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Tenacity Makes Great Developers

Programmers often joke that our job is mostly copying and pasting stuff from Stack Overflow.

If that were true, we wouldn’t be one of the most highly paid professions. And the hiring market wouldn’t be as insane as it is right now.

More often than not, the answer is not out there. A developer’s skills are put to the test when they have to implement something no one’s written about or is poorly documented.

Photo by Marcelo Novais

My first job out of college, I was working at a company that made networking devices. We competed directly with the likes of Cisco. One of the sales tactics was that we had software that not only made managing networks with our hardware easier, but also with all our competitor’s hardware.

Those competitor’s weren’t exactly cooperative with documentation or support in helping us get the software to work with their devices.

Getting our software to work involved trying to stitch together what public documentation there was while trying all sorts of random things in an attempt to find something that worked. No one was going to come to us to save the day with solutions. We had to persevere and figure it out.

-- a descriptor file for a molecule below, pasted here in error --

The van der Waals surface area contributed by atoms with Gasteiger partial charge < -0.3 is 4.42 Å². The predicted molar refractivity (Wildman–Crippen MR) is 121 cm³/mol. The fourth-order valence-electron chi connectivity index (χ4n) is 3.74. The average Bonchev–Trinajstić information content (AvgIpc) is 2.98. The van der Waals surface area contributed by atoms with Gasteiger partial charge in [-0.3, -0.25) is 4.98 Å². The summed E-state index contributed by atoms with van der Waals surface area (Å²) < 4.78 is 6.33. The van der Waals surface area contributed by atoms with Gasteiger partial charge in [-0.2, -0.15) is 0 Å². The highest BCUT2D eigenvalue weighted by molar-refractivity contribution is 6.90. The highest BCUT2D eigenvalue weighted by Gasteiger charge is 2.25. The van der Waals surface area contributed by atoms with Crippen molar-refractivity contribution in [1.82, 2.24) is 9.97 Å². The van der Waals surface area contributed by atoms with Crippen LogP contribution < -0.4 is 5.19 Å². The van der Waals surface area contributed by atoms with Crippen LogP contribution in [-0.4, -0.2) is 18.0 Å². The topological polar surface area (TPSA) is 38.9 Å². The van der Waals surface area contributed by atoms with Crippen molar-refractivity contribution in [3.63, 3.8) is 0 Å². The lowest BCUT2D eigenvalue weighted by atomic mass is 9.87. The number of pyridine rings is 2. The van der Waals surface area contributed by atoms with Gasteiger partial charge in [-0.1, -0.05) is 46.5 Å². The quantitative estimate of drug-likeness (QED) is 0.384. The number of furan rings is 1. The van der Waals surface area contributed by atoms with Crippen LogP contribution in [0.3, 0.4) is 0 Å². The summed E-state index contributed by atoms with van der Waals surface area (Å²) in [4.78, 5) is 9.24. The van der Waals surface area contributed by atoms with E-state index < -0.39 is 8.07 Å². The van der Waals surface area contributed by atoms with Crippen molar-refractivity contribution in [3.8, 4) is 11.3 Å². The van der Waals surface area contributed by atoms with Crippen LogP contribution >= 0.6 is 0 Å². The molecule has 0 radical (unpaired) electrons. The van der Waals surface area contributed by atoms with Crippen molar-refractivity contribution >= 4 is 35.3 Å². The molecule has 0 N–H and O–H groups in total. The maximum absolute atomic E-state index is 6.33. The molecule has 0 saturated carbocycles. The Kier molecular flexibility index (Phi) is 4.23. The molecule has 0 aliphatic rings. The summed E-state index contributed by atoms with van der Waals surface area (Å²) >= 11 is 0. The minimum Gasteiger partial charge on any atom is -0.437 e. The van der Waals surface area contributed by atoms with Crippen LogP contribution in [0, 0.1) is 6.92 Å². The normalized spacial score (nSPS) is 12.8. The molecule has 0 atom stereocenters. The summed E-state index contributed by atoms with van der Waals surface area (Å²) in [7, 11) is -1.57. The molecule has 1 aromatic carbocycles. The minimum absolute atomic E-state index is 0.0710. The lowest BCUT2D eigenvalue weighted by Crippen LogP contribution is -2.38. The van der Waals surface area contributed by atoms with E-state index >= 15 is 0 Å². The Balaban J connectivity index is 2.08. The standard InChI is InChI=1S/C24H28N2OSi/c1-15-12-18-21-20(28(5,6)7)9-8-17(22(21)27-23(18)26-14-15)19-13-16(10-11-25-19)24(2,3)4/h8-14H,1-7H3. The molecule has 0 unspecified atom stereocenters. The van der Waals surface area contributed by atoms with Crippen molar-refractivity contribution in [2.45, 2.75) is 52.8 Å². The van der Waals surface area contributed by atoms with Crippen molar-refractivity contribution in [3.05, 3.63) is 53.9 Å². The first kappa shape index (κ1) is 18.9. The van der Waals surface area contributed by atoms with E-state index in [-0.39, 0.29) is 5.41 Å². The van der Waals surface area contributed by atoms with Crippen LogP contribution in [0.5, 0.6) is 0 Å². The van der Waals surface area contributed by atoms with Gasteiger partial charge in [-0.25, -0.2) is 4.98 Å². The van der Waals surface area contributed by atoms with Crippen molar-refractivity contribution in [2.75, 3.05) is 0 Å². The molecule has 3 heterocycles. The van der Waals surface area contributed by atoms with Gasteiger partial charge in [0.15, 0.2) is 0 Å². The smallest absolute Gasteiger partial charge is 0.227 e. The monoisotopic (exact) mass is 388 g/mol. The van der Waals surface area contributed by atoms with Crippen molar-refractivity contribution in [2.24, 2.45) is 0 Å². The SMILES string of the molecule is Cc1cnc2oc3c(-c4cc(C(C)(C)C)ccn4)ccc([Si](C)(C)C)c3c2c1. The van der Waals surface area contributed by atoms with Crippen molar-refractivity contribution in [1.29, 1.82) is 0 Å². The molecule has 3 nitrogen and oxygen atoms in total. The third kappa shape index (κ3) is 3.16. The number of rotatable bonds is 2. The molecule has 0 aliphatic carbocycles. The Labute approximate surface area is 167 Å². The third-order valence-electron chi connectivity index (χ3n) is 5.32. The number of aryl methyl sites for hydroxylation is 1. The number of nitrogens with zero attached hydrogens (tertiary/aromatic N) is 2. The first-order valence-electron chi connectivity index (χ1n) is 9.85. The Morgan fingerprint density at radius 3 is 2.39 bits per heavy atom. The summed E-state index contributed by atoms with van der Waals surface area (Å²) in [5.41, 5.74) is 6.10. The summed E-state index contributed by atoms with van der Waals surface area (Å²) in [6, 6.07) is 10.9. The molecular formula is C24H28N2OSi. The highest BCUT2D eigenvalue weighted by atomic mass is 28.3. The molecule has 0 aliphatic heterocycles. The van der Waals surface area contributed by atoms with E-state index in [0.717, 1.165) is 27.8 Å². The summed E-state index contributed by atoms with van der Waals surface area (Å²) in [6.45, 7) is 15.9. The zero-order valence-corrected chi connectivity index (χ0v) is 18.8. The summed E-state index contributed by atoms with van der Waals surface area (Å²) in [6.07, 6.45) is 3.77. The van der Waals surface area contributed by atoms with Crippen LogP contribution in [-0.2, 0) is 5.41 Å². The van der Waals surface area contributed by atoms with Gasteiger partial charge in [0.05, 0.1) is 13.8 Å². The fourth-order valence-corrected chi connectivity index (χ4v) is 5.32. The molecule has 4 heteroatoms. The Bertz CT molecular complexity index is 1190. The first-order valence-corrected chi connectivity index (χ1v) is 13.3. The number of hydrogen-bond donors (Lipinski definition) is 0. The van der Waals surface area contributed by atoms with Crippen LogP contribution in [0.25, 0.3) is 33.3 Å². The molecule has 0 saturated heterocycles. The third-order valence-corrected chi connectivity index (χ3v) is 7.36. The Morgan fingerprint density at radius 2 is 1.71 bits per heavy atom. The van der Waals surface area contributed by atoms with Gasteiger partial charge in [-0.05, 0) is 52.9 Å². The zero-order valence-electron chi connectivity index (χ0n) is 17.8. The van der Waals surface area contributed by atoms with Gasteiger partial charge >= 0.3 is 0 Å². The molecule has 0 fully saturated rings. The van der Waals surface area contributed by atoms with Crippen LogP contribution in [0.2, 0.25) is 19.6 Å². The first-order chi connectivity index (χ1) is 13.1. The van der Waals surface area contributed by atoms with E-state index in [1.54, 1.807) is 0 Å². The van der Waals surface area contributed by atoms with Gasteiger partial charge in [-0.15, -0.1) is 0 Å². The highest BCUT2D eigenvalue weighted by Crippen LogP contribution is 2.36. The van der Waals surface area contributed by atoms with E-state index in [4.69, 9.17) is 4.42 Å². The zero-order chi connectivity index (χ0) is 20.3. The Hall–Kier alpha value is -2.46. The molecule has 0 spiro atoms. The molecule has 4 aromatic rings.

At one job, my team often had to work with various third party technology with minimal support. Not that we weren’t paying support mind you. It just so happens when the technology you use is niche, the companies that provide that technology tend to not provide great support.

Example: when we contacted one vendor, their support team needed to wait for an independant consultant to help them answer the question. The company’s internal team had such a poor understanding of their own product that they needed to hire a consultant to help.

We didn’t have the time nor financial resources to replace any of those vendors. Yet, my team persevered and made it work.

There are also plenty of situations where there is material out there on what you want to do, but it’s not what you need. SEO in general is a constant problem for developers. Lots of bogus websites create a flood of low quality programmer content that tells you some basic information you already knew, but doesn’t help in the slightest.

We’re not paid to give up though. The job isn’t to copy and paste solution we find on the internet. The job is to build software that is useful for someone.

These situations where there are no solutions out there can be demoralizing. They are partly why estimates in software development are notoriously inaccurate. If you have to implement something that no one has the answer to, how can you possibly figure out how long it will take?

More importantly, after spending days or weeks on a problem, you’re going to get tired of it. You just want it to be done and over with. Or at least for someone to take the pile of poo from you.

Many developers find a way to get something to work though. The solution may not be pretty. It may not have the best UX. It may not be performant. It may have all sorts of other trade offs. But it will be a solution that provides value to users. Getting to these solutions is rarely easy. It often takes a huge amount of persistence and creativity. Great developers have this tenacity that’s required to get the job done.

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